Young adults must step up their exercise routines to reduce their chances of developing high blood pressure or hypertension - a condition that may lead to heart attack and stroke, as well as dementia in later life.
Current guidelines indicate that adults should have a minimum of two-and-a-half hours of moderate-intensity exercise each week, but a new study led by UCSF Benioff Children's Hospitals reveals that boosting exercise to as much as five hours a week may protect against hypertension in midlife - particularly if it is sustained in one's thirties, forties and fifties.
In the study publishing in the American Journal of Preventive Medicine on April 15, researchers followed approximately 5,000 adults ages 18 to 30 for 30 years. The participants were asked about their exercise habits, medical history, smoking status, and alcohol use. Blood pressure and weight were monitored, together with cholesterol and triglycerides.
Hypertension was noted if blood pressure was 130 over 80 mmHg, the threshold established in 2017 by the American College of Cardiology/American Heart Association.
The 5,115 participants had been enrolled by the Coronary Artery Risk Development in Young Adults (CARDIA) study and came from urban sites in Birmingham, Ala., Chicago, Minneapolis, and Oakland, Calif. Approximately half the participants were Black (51.6 percent) and the remainder were White. Just under half (45.5 percent) were men.
Among the four groups, who were categorized by race and gender, Black men were found to be the most active in early adulthood, exercising slightly more than White men and significantly more than Black women and White women. But by the time Black men reached age 60, exercise intake had slumped from a peak of approximately 560 exercise units to around 300 units, the equivalent to the minimum of two-and-a-half hours a week of moderate-intensity exercise recommended by the U.S. Department of Health and Human Services. This was substantially less exercise than White men (approximately 430 units) and slightly more than White women (approximately 320 units). Of the four groups, Black women had the least exercise throughout the study period and saw declines overtime to approximately 200 units.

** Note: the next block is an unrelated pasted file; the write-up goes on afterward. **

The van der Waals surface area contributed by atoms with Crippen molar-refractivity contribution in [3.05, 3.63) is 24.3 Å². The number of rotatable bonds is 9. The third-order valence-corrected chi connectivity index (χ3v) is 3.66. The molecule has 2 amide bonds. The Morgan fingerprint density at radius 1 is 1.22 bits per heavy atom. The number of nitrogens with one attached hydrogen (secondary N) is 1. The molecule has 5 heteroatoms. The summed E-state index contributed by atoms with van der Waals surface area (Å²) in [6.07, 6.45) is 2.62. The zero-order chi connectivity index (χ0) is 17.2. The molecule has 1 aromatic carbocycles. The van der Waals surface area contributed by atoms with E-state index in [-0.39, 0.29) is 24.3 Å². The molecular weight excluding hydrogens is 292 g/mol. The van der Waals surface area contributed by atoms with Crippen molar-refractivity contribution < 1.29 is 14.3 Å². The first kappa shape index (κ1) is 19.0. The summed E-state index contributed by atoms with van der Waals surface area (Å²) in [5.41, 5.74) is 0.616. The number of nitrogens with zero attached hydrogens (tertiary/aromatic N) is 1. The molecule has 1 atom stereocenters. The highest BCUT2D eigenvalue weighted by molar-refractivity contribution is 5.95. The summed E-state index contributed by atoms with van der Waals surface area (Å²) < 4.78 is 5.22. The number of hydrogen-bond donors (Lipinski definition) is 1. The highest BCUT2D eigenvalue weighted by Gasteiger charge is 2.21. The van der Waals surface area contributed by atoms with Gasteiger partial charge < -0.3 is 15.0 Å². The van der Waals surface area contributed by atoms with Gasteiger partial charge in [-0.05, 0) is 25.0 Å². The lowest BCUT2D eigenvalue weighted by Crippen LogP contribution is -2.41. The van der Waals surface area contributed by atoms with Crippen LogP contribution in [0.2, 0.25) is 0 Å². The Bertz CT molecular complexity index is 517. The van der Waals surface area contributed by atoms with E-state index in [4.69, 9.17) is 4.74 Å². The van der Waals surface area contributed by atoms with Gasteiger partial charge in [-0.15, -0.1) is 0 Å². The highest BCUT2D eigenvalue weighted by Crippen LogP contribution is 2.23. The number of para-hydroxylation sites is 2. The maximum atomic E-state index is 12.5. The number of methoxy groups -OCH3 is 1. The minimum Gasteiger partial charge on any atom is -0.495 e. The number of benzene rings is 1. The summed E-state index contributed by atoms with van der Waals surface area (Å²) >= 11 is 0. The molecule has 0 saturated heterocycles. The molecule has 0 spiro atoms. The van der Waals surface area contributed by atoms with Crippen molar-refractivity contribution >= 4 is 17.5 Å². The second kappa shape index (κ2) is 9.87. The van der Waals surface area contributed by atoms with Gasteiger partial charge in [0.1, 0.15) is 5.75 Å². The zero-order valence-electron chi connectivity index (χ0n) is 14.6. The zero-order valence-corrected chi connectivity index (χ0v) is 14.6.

"Although Black male youth may have high engagement in sports, socio-economic factors, neighborhood environments, and work or family responsibilities may prevent continued engagement in physical activity through adulthood," said first author Jason Nagata, MD, of the UCSF Division of Adolescent and Young Adult Medicine. Additionally, Black men reported the highest rates of smoking, which may preclude physical activity over time, he noted.
Physical activity for White men declined in their twenties and thirties and stabilized at around age 40. For White women, physical activity hovered around 380 exercise units, dipping in their thirties and remaining constant to age 60.
Rates of hypertension mirrored this declining physical activity. Approximately 80-to-90 percent of Black men and women had hypertension by age 60, compared with just below 70 percent for White men and 50 percent for White women.
"Results from randomized controlled trials and observational studies have shown that exercise lowers blood pressure, suggesting that it may be important to focus on exercise as a way to lower blood pressure in all adults as they approach middle age," said senior author Kirsten Bibbins-Domingo, MD, Ph.D., of the UCSF Department of Epidemiology and Biostatistics.
"Teenagers and those in their early twenties may be physically active but these patterns change with age. Our study suggests that maintaining physical activity during young adulthood - at higher levels than previously recommended - may be particularly important."
When researchers looked at the 17.9 percent of participants who had a moderate exercise for at least five hours a week during early adulthood - double the recommended minimum - they found that the likelihood of developing hypertension was 18 percent lower than for those who exercised less than five hours a week. The likelihood was even lower for the 11.7 percent of participants who maintained their exercise habits until age 60.
Patients should be asked about physical activity in the same way as they are routinely checked for blood pressure, glucose and lipid profiles, obesity, and smoking, Nagata said, and intervention programs should be held at schools, colleges, churches, workplaces, and community organizations. Black women have high rates of obesity and smoking, and low rates of physical activity, he said and should be an important group for targeted intervention.
"Nearly half of our participants in young adulthood had suboptimal levels of physical activity, which was significantly associated with the onset of hypertension, indicating that we need to raise the minimum standard for physical activity," Nagata said. "This might be especially the case after high school when opportunities for physical activity diminish as young adults transition to college, the workforce, and parenthood, and leisure time is eroded."